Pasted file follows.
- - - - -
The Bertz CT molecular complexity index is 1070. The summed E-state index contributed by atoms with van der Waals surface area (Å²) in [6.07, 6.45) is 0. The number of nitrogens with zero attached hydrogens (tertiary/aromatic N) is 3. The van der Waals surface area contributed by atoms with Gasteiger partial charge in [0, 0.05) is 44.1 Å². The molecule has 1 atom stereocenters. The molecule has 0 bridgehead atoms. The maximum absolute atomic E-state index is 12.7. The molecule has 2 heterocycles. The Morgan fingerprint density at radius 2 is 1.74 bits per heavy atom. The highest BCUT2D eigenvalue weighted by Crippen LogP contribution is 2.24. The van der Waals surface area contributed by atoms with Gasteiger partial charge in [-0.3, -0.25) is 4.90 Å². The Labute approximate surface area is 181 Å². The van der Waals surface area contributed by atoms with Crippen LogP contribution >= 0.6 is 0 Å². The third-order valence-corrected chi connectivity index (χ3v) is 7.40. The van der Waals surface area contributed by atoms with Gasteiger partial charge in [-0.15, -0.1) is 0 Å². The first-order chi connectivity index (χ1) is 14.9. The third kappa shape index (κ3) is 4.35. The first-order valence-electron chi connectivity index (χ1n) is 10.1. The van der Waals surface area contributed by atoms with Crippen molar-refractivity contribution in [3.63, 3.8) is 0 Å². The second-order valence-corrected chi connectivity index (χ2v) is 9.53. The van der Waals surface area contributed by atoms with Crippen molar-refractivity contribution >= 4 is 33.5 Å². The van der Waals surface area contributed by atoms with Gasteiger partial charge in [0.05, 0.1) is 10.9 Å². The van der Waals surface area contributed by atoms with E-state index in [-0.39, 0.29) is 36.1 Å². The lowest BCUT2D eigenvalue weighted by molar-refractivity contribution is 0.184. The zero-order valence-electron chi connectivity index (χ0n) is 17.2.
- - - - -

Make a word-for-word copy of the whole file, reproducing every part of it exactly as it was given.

The Bertz CT molecular complexity index is 1070. The summed E-state index contributed by atoms with van der Waals surface area (Å²) in [6.07, 6.45) is 0. The number of nitrogens with zero attached hydrogens (tertiary/aromatic N) is 3. The van der Waals surface area contributed by atoms with Gasteiger partial charge in [0, 0.05) is 44.1 Å². The molecule has 1 atom stereocenters. The molecule has 0 bridgehead atoms. The maximum absolute atomic E-state index is 12.7. The molecule has 2 heterocycles. The Morgan fingerprint density at radius 2 is 1.74 bits per heavy atom. The highest BCUT2D eigenvalue weighted by Crippen LogP contribution is 2.24. The van der Waals surface area contributed by atoms with Gasteiger partial charge in [-0.3, -0.25) is 4.90 Å². The Labute approximate surface area is 181 Å². The van der Waals surface area contributed by atoms with Crippen LogP contribution >= 0.6 is 0 Å². The third-order valence-corrected chi connectivity index (χ3v) is 7.40. The van der Waals surface area contributed by atoms with Gasteiger partial charge in [-0.15, -0.1) is 0 Å². The first-order chi connectivity index (χ1) is 14.9. The third kappa shape index (κ3) is 4.35. The first-order valence-electron chi connectivity index (χ1n) is 10.1. The van der Waals surface area contributed by atoms with Crippen molar-refractivity contribution in [3.63, 3.8) is 0 Å². The second-order valence-corrected chi connectivity index (χ2v) is 9.53. The van der Waals surface area contributed by atoms with Crippen molar-refractivity contribution >= 4 is 33.5 Å². The van der Waals surface area contributed by atoms with Gasteiger partial charge in [0.05, 0.1) is 10.9 Å². The van der Waals surface area contributed by atoms with E-state index in [-0.39, 0.29) is 36.1 Å². The lowest BCUT2D eigenvalue weighted by molar-refractivity contribution is 0.184. The zero-order valence-electron chi connectivity index (χ0n) is 17.2.